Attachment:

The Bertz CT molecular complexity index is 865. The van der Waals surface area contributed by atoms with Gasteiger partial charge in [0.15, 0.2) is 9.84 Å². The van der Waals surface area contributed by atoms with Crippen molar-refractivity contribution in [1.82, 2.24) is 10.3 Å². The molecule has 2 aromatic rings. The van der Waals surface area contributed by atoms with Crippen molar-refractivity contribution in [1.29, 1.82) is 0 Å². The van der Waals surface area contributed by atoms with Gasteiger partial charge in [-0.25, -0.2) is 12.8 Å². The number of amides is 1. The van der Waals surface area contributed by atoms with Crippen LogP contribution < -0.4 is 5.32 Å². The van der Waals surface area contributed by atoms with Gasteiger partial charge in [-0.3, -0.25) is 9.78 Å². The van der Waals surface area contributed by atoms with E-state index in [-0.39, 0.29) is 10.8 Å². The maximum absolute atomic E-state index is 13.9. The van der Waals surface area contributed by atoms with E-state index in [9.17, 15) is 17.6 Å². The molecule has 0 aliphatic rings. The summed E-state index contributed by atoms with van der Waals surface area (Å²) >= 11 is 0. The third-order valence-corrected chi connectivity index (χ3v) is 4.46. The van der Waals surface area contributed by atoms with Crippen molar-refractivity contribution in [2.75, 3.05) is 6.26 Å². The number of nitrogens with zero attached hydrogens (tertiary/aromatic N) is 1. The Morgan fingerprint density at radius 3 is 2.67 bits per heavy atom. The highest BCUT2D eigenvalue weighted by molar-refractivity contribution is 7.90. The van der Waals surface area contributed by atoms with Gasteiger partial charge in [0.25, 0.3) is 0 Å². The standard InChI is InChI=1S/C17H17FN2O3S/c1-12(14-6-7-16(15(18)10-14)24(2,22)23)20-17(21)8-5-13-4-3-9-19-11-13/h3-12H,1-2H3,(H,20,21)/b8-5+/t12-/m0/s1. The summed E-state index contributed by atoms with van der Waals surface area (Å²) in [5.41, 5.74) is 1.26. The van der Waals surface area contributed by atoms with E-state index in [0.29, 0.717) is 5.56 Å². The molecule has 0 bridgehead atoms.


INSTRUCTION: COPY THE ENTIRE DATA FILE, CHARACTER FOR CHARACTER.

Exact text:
The Bertz CT molecular complexity index is 865. The van der Waals surface area contributed by atoms with Gasteiger partial charge in [0.15, 0.2) is 9.84 Å². The van der Waals surface area contributed by atoms with Crippen molar-refractivity contribution in [1.82, 2.24) is 10.3 Å². The molecule has 2 aromatic rings. The van der Waals surface area contributed by atoms with Crippen molar-refractivity contribution in [1.29, 1.82) is 0 Å². The van der Waals surface area contributed by atoms with Gasteiger partial charge in [-0.25, -0.2) is 12.8 Å². The number of amides is 1. The van der Waals surface area contributed by atoms with Crippen LogP contribution < -0.4 is 5.32 Å². The van der Waals surface area contributed by atoms with Gasteiger partial charge in [-0.3, -0.25) is 9.78 Å². The van der Waals surface area contributed by atoms with E-state index in [-0.39, 0.29) is 10.8 Å². The maximum absolute atomic E-state index is 13.9. The van der Waals surface area contributed by atoms with E-state index in [9.17, 15) is 17.6 Å². The molecule has 0 aliphatic rings. The summed E-state index contributed by atoms with van der Waals surface area (Å²) >= 11 is 0. The third-order valence-corrected chi connectivity index (χ3v) is 4.46. The van der Waals surface area contributed by atoms with Crippen molar-refractivity contribution in [2.75, 3.05) is 6.26 Å². The number of nitrogens with zero attached hydrogens (tertiary/aromatic N) is 1. The Morgan fingerprint density at radius 3 is 2.67 bits per heavy atom. The highest BCUT2D eigenvalue weighted by molar-refractivity contribution is 7.90. The van der Waals surface area contributed by atoms with Gasteiger partial charge in [0.25, 0.3) is 0 Å². The standard InChI is InChI=1S/C17H17FN2O3S/c1-12(14-6-7-16(15(18)10-14)24(2,22)23)20-17(21)8-5-13-4-3-9-19-11-13/h3-12H,1-2H3,(H,20,21)/b8-5+/t12-/m0/s1. The summed E-state index contributed by atoms with van der Waals surface area (Å²) in [5.41, 5.74) is 1.26. The van der Waals surface area contributed by atoms with E-state index in [0.29, 0.717) is 5.56 Å². The molecule has 0 bridgehead atoms.